Opinion: The financial services industry has a diversity problem. Here’s how to fix it.
As conversations about diversity and inclusion have become more mainstream, the financial services industry has largely approached this serious issue with a “square peg, round hole” approach. Finance professionals need to change strategy and come together to meet the challenge of diverse representation in financial services. Without comprehensive and widespread change, efforts to increase minority equity in financial services will continue to fail.
Currently, 80% of advisors in the United States are white and 70% are men. Becoming a more diverse industry cannot be done from the bottom up. Managers won’t listen if only members of the minority voice their needs. We need a genuine, genuine top-down effort in our industry to collectively create a new normal that signals anyone, from any background, “We want you here. You belong.”
Play catch-up before you even start
The wealth gap in America has never been wider. It is more pronounced for minorities and only gets worse. Even before someone from an underrepresented community begins their journey into financial services, the game is seriously stacked against them. Wealthy generational families know what financial advisors are; they understand how their services can greatly benefit their lives. Meanwhile, most people in minority communities don’t even know that financial advisors exist. Awareness of our profession among underserved communities must change to increase opportunity.
Many other aspects of American life contribute to the problem, including health and education. The saying that “health is wealth” is actually true. For example, throughout the COVID-19 pandemic, communities where the average household income is below $50,000 have been hit much harder, and that’s no coincidence.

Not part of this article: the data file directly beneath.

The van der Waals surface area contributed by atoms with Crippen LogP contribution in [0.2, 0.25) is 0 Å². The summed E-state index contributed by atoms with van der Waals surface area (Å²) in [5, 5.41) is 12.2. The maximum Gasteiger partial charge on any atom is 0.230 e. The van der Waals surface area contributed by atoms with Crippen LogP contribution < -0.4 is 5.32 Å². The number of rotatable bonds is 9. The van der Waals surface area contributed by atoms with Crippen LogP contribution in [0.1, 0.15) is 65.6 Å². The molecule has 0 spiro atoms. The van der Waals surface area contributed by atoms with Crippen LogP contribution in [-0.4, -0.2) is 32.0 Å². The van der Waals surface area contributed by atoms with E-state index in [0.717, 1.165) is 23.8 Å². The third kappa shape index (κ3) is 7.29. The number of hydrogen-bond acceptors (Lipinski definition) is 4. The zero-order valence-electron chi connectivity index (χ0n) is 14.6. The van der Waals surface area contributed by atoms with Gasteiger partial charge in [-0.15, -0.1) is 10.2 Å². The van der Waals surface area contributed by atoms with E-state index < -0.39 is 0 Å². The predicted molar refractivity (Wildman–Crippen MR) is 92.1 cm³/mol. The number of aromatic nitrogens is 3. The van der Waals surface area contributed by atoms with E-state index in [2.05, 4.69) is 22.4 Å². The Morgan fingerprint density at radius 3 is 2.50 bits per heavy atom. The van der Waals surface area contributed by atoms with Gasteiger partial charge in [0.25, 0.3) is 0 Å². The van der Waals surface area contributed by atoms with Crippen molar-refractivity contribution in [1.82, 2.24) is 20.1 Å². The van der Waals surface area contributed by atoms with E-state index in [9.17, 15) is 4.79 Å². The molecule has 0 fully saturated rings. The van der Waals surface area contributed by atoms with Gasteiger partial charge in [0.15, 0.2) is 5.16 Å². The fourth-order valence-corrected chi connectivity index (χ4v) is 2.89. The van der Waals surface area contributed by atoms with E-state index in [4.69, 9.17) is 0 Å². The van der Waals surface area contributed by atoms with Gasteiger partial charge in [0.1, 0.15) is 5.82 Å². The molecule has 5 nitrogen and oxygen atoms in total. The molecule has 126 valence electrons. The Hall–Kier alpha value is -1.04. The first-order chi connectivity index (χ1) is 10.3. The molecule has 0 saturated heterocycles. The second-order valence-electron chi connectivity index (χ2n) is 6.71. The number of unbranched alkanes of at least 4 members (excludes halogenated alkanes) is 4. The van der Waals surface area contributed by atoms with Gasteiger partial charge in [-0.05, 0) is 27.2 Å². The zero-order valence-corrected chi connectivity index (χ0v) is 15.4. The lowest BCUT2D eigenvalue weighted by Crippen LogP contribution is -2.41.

In addition, education refers to questions of conscience and imagination. Without early awareness and education programs, how can minority families learn to access financial advisor support to build generational wealth? If none of your teachers are like you, how can young minds from underrepresented communities imagine a future as a financial advisor or planner?
Ironically, we were both inspired and motivated to become financial advisors because we were denied entry. But for many who could do the same, the challenges are daunting, especially in an industry that wasn’t made for you. Every person of color has a story similar to ours. It is very difficult to get that first opportunity. Once you have a chance, the struggle continues as we have to work even harder to earn our clients’ trust, all because we don’t look like a traditional financial advisor.
You can’t build on a system that’s broken
After years of struggling to overcome countless barriers to entry, we decided enough was enough. Real change will not happen if we keep trying to build on a broken system. We have to start from scratch and build the industry we want to see. Here are the steps to follow:
- A vision for the future: Career viability and mobility; helping people understand that this is a viable career for them and educating them on the career path of a financial advisor.
- Room for growth: Ensure fair compensation for financial advisors, provide enough runway to scale their business, and keep people from falling before they can really get started.
- Break down barriers: Provide the resources that enable financial advisors to thrive, including technology and community. For example, removing the significant barrier of minimum access requirements in custody.
- You can’t be what you can’t see: Mentoring for minority financial advisors empowers them to overcome challenges and achieve success. Because the experience of underrepresented advisors is unique, having someone who shares that experience and who can offer advice and expand their focus is essential.
Recently, we were both asked to describe what the underrepresented financial advisor community looks like. We both laughed and answered almost in unison, “What community? When we walk around at an industry conference, the two of us are often the entire black population at the event. We try to shed some light on this, but in truth, the devastating impact this has on minority financial advisors cannot be underestimated.
Community is necessary for success, and this aspect of the financial advisory profession for underrepresented advisors has long been absent. The desire that no one should feel like an anomaly is the root of our profession’s problem. Everyone, regardless of race, sexual orientation, and background, should be able to look across a room and see their community represented — and know they belong.
Dasarte Yarnway and Emlen Miles-Mattingly are the co-founders of the Onyx Advisor Network, which helps historically underrepresented financial advisors start, scale and sustain their practices. Follow them on Twitter: @DasarteYarnway and @emilesmattingly.
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